Our Reaction to Covington was Unacceptable

Note the title of this column: Our reaction was unacceptable. What actually happened in D.C. with the Covington Catholic boys was, by any reasonable standard, far from “unacceptable.” A Native American elder and a group of Catholic schoolboys had a tense confrontation in which no one was insulted, attacked or harassedunless you count the viciously racist Black Hebrew Israelites slinging violently racist insults and threatening the Covington boys, who the media seems all too eager to forget were the instigators of this confrontation. But let’s take the black supremacists calling the Covington boys “white f—–s” and “incest babies” out of the picture for a moment and focus on the scene that captivated America’s attentiona group of young white kids in MAGA hats loudly chanting and jumping around a Native American elder playing a tribal drum.

At its absolute worst, this scene represents the rise of ethnic tensions and deteriorating race relations in America. Tense pictures between ethnic groups isn’t a good look. But it’s not a violent image, nor a scene of riot or outright bigotry. In a detached, impartial sense, the image of a bunch of schoolboys tersely staring down an old Native man should cause us, as Americans, to ask questions such as “how can we heal the growing divides within our nation?”

It is not an image that should cause Twitter to light up with comments such as “#MAGAkids go into the woodchipper, hats first.”

Frankly, I don’t think it particularly matters who “initiated” the Covington stare down. Certainly, false narratives crafted by unscrupulous mass media are partially to blame; they sold an unverified story about a gang of MAGA-hat wearing kids surrounding and harassing a Native elder and Vietnam vet, and that story would be reprehensiblewere it not a complete falsehood. But the media are ultimately not to blame. This is a situation where our reactionthe reaction of the general American publicwas the worst and most unacceptable aspect of the entire situation. The root cause of these “divisions” isn’t the Black Hebrew Israelites and it isn’t the media. It’s us: the American public.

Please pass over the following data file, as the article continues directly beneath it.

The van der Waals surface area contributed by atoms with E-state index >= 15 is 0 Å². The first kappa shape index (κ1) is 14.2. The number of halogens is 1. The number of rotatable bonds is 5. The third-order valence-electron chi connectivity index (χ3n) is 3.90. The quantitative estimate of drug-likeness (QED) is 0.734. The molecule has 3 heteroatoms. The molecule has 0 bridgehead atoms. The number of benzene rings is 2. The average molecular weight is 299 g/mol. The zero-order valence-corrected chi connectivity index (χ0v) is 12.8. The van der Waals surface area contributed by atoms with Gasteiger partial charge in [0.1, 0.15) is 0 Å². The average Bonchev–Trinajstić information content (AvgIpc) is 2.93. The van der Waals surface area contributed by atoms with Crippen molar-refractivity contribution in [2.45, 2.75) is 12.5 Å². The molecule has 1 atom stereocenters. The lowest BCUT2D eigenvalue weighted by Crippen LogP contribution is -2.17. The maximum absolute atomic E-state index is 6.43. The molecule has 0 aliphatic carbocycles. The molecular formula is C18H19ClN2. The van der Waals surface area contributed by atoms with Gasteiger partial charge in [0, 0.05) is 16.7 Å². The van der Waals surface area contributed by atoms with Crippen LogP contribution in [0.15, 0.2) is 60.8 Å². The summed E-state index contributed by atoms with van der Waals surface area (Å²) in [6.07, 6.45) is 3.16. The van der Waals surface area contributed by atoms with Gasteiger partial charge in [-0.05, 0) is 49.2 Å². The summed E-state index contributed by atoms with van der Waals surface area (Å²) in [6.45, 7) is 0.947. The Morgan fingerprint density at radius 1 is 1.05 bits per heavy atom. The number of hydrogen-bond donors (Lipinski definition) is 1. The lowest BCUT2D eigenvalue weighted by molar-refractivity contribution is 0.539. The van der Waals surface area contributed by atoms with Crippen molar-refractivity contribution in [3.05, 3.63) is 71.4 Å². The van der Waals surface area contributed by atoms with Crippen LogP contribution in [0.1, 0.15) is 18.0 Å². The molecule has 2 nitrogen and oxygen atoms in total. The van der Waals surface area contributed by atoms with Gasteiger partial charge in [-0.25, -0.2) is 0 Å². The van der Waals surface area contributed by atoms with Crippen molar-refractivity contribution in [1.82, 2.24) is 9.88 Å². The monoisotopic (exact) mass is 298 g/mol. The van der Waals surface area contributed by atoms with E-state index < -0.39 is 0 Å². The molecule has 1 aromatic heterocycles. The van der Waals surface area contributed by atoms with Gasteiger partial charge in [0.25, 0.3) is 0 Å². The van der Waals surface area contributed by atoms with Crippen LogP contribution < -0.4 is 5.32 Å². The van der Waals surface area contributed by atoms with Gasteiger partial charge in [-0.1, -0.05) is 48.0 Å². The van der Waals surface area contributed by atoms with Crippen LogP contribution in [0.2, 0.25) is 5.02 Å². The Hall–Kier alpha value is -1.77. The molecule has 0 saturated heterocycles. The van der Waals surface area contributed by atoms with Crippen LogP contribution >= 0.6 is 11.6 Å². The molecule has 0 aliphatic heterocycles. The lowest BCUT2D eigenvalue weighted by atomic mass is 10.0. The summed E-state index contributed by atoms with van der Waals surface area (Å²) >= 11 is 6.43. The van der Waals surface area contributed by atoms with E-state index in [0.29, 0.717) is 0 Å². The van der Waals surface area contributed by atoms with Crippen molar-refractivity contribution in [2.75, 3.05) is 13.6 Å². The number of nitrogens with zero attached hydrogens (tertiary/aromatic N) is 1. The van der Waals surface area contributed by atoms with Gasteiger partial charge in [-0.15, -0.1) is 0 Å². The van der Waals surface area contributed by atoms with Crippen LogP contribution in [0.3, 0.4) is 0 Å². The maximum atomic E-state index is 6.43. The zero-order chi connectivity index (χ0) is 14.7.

When did it become acceptable to condemn our fellow Americans to death for eight-second- long videos of them looking smug while wear- ing insignias of a politician we disagree with? When the narrative seemed to promote those prejudices, it seemed like there was no end to the tweets and statuses about violently abusing the Covington boysand for what? Tens, maybe hundreds of thousands of Americans spoke on- line about burning these kids alive and shooting them in the streets. Even when the truth had come out, countless more claimed that the act of smiling and looking like a stereotypical prep-boy warranted beating the Covington boys to death.

You are the problem, my fellow Americans. It doesn’t matter what the media narrative may have been at the time or what the political atmosphere felt like. The rhetoric that came out in the wake of the Covington Catholic stare down was sickening. Our rhetoric. I hope more than anything else that I never have to see the kind of rhetoric the Covington Catholic stare down produced againat least not on the gargantuan, industrial scale that it came out, directly from the mouths of the American public. But there seems to be nothing more than mumbled, half-hearted apologies in the wake of Covington.

If we want to survive the next few decades, either we will break these divisions or they will break us. There is no other option.

Contact Max Goldenberg at [email protected].